Greitens, who has long denied any criminal wrongdoing, walked out of the St. Louis circuit courthouse Monday with at least a momentary vindication.

“Today the prosecutor has dropped the false charges against me. This is a great victory and it has been a long time coming,” Greitens told reporters. “This experience has been humbling and I have emerged from it a changed man.”

The prosecutor’s surprise move, announced after the third day of jury selection, came after a court ruled that St. Louis Circuit Attorney Kim Gardner had to provide a statement under oath Monday at the request of Greitens’ attorneys, who had repeatedly criticized her handling of the case. Greitens’ defense team had accused Gardner of allowing private investigator William Tisaby, whom she hired, to commit perjury and withhold evidence from defense attorneys.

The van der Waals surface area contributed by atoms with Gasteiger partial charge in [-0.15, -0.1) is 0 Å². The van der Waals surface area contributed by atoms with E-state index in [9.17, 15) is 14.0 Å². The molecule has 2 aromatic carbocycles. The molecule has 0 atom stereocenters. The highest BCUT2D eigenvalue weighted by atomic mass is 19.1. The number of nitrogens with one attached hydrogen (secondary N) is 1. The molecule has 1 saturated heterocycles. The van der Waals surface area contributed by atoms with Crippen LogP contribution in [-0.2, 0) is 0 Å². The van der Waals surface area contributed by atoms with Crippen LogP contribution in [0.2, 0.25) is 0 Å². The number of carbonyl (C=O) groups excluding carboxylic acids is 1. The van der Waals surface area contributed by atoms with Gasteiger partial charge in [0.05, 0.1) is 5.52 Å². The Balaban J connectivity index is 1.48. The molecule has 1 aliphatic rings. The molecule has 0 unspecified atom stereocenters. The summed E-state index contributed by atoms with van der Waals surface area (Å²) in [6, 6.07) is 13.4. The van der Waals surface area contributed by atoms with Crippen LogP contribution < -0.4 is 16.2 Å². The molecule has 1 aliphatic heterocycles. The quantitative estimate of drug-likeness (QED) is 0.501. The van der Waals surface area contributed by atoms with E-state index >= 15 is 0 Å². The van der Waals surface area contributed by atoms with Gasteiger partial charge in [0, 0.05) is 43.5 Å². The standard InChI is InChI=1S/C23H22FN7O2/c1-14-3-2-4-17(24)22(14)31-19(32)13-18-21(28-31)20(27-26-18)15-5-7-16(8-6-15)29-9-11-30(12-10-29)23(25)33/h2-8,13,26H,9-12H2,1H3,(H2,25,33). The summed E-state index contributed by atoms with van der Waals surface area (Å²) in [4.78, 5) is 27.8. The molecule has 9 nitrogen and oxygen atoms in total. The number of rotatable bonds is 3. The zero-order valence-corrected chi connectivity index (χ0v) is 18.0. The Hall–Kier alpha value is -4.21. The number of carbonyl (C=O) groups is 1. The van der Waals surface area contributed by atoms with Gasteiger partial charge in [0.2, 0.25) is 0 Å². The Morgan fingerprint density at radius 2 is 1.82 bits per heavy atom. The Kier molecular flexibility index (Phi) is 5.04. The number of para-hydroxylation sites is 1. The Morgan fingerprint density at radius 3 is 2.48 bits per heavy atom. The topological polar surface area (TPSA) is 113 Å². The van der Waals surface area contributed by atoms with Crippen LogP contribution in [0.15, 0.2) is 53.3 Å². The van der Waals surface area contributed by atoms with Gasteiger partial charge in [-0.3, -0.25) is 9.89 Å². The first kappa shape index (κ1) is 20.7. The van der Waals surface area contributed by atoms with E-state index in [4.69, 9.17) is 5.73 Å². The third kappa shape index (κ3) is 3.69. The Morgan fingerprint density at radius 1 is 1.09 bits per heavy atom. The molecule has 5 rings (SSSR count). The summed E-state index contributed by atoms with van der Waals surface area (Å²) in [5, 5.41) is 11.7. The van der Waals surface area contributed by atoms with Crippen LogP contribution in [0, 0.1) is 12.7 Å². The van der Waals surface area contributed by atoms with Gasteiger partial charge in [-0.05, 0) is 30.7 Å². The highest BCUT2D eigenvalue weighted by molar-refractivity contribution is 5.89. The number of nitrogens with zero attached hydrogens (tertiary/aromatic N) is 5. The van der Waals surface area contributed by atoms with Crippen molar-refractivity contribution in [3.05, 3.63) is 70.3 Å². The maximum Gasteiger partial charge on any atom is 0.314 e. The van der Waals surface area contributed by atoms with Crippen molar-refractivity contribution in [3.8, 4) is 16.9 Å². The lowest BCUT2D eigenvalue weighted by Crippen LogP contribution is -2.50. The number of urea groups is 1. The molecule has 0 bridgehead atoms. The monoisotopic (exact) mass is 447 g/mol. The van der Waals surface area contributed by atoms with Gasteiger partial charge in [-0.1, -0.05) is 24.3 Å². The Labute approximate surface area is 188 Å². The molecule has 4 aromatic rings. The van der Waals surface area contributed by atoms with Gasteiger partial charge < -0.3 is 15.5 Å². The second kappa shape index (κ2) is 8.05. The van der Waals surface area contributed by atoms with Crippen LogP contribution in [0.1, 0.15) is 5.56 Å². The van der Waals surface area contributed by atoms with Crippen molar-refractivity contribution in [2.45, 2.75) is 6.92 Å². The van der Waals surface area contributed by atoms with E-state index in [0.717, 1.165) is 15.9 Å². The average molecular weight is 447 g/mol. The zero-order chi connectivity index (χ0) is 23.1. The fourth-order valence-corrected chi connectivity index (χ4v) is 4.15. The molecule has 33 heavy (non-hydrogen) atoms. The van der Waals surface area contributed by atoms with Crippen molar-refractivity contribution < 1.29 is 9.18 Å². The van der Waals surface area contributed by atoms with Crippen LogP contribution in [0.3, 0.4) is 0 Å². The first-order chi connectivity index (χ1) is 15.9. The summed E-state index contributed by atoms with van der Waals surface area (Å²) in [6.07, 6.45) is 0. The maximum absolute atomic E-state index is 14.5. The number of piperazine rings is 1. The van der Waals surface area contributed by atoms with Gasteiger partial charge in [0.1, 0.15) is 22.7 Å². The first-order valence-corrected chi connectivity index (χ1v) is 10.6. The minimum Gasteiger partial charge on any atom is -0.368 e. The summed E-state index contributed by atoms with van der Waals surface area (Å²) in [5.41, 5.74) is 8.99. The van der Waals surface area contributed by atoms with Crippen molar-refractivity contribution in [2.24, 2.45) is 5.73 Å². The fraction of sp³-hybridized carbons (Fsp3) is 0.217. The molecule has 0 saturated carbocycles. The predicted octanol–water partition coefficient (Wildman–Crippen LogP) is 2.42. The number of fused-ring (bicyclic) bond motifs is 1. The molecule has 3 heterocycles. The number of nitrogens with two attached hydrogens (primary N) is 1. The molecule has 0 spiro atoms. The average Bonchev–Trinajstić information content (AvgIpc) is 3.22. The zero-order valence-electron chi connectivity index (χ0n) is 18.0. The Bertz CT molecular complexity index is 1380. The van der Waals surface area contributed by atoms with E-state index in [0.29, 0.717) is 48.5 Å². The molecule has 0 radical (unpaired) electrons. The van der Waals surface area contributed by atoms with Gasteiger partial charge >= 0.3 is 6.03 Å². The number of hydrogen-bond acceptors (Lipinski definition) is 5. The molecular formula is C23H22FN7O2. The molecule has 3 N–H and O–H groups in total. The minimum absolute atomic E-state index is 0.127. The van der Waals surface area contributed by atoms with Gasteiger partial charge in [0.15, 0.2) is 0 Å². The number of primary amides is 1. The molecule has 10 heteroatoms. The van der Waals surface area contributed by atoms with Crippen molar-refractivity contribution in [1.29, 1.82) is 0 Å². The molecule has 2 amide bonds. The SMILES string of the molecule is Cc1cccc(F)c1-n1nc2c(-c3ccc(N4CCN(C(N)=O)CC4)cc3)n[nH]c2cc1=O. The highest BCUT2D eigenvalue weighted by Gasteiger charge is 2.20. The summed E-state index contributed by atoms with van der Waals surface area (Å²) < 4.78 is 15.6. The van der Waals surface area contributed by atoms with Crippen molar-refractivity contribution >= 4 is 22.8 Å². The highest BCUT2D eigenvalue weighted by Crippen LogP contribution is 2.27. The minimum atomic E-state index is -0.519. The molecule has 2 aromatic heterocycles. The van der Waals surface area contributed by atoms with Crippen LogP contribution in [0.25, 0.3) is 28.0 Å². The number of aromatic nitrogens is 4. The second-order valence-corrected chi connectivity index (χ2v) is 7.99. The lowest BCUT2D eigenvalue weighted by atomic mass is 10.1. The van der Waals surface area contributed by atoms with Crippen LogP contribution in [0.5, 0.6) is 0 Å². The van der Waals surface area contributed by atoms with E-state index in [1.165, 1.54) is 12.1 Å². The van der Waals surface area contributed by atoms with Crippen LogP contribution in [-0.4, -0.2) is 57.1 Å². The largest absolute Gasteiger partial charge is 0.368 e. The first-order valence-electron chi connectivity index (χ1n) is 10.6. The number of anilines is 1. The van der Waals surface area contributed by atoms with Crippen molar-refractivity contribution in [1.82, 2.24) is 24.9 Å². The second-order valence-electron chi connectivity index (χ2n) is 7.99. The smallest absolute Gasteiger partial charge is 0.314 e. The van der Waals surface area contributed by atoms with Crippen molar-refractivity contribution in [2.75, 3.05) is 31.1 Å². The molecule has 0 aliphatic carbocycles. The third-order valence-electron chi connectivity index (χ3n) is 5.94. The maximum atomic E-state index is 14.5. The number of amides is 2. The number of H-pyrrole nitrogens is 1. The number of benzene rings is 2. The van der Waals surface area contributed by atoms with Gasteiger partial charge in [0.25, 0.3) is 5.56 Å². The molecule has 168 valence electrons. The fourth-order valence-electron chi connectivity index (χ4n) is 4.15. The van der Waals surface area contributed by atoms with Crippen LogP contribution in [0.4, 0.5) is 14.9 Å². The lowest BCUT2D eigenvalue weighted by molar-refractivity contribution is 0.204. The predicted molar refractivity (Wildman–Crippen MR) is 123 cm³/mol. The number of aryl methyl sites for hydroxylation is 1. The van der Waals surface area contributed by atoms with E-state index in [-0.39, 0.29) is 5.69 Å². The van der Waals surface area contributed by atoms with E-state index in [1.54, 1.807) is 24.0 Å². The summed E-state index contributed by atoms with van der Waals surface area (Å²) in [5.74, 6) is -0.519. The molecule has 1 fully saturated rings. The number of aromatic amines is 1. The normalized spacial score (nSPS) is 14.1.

Missouri’s rules of professional conduct prohibit attorneys from litigating a case in which they’ve been called as a witness, though those rules don’t normally require the disqualification of the entire office or firm, said University of Missouri associate law professor Ben Trachtenberg.

Nationally, it’s “super, super rare” for a judge to allow a prosecutor to be called as a witness, said Hadar Aviram, a professor at the University of California Hastings College of Law.

Gardner spokeswoman Susan Ryan said in a statement that the tactic by Greitens’ lawyers of making the circuit attorney a witness in their case was “part of their ongoing effort to distract people” from the governor’s actions. She said it put Gardner “in the impossible position of choosing between her professional obligations and the pursuit of justice.”